“A Saxon” – this caption above the photo of the policeman Sam Meffire, was used in a 1992 advertisement for the Federal State of Saxony.
After numerous racist attacks, and in the wake of Hoyerswerda, this image was meant to serve as a symbol of the State’s openness and tolerance in during the early 90s. Dreckfresser reconstructs the biography of the Afro- German, Sam Meffire. The perspectives, stories
and narrative styles gained from interviews with Sam Meffire, his mother, his former colleagues as well as journalists are used to gradually put together his story. The filmmaker can also be seen briefly – her questions shape the path of this reconstruction. Sam Meffire’s family story in the GDR began with the extreme experience of racism: while his mother was in the hospital awaiting the birth of her son, his father was murdered and his body was taken outside the country overnight. A second strand the film pursues deals with Meffire’s actions as an adult during East Germany’s transition to West German-type capitalism. The Saxon billboard campaign claimed there were no differences, but it actually marked the difference between Sam Meffire and other Saxons, and thus made him popular. He gave interviews, participated in TV talk shows and began a strangely charged friendship with Heinz Eggert, Saxony’s Interior Secretary at the time. He founded his own security business in 1994, and subsequently used more and more force when carrying out client orders. Without giving a final explanation, the film hints at how these violent business practices could have been motivated or how they originated. The interview with Sam Meffire was conducted in a Saxon prison, where he is serving a ten-year sentence for armed robbery and extortion.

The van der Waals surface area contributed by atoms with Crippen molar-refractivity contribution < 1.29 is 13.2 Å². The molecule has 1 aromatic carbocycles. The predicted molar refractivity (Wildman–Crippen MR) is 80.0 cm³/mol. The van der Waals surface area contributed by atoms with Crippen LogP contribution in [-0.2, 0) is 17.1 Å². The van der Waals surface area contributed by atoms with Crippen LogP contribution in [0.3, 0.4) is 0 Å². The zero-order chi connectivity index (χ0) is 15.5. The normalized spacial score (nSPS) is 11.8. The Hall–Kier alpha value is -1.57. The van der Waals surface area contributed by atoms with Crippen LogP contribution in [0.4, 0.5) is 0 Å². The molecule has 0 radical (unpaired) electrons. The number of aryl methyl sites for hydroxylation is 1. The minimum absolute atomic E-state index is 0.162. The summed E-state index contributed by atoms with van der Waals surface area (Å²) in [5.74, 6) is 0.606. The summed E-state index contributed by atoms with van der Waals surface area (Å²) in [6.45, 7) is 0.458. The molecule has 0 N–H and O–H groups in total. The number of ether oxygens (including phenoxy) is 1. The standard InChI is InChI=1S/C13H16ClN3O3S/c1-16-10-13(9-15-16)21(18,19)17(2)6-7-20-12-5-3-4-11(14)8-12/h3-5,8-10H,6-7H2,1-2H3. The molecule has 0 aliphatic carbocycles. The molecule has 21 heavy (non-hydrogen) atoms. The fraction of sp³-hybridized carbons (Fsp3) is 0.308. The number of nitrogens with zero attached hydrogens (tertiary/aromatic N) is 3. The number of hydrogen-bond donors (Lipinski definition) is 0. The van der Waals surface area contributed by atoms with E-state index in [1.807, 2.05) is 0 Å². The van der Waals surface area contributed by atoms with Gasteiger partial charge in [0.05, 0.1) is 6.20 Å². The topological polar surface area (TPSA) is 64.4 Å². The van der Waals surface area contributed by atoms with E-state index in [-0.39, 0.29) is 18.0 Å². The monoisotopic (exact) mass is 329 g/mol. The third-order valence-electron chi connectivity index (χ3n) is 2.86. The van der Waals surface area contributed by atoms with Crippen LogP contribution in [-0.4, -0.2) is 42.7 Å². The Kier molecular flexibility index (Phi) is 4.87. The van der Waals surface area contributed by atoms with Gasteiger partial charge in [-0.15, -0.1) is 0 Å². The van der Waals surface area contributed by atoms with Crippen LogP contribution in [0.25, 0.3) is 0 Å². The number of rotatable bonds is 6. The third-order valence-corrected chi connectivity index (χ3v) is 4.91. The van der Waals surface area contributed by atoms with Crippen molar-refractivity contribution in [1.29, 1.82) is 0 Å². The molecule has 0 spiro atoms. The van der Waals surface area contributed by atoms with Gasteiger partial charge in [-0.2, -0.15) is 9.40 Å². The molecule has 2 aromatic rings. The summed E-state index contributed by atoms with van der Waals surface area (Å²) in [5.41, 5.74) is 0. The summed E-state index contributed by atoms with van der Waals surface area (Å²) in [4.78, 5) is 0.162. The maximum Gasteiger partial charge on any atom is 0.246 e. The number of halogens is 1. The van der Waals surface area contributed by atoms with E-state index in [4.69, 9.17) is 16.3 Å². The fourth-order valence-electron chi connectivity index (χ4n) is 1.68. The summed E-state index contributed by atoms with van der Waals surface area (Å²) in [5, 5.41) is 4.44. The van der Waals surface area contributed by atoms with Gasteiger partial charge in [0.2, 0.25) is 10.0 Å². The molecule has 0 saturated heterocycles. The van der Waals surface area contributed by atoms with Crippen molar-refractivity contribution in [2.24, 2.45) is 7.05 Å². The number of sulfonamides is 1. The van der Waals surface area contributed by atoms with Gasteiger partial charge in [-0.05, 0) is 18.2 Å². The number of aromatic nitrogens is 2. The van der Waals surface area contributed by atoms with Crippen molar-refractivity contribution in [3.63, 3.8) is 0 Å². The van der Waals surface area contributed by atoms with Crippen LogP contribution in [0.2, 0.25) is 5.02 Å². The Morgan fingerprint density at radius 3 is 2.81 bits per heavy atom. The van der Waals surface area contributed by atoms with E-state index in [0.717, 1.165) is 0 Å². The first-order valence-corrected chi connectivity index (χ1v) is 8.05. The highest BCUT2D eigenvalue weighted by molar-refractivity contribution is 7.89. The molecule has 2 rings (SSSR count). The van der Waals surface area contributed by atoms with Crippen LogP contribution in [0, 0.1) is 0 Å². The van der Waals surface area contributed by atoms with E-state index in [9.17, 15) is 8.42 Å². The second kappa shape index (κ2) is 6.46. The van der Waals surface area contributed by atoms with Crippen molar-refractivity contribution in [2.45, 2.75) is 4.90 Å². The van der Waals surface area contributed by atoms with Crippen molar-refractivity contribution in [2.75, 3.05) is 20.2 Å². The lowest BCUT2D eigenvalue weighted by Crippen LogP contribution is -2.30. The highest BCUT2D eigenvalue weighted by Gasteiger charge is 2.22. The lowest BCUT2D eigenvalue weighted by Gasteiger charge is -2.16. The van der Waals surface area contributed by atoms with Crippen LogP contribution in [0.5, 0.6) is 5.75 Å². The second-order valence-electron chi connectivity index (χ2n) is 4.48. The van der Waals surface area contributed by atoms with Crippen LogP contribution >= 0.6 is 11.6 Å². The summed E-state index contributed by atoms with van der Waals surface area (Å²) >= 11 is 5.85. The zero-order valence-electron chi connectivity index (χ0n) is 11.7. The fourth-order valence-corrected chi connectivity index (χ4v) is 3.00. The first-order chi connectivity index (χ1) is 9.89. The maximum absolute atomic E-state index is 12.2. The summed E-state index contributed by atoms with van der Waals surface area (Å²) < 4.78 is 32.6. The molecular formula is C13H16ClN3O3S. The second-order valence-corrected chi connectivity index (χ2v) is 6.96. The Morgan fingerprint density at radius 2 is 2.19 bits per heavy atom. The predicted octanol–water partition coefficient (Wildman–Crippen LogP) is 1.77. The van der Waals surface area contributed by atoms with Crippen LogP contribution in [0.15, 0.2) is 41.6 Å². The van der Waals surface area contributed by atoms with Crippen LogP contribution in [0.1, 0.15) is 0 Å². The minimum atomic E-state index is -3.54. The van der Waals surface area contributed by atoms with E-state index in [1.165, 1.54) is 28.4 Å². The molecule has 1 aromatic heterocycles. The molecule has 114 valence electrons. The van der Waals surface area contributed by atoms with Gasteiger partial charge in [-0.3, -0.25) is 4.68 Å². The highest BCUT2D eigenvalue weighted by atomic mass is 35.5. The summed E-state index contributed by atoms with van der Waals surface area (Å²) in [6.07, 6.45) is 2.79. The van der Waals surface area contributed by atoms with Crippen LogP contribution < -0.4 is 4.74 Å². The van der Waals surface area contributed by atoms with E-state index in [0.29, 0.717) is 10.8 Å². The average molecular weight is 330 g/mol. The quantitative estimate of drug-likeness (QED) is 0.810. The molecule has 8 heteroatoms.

Branwen Okpako (DE), 2000, 75 min. (OF mit engl. UT).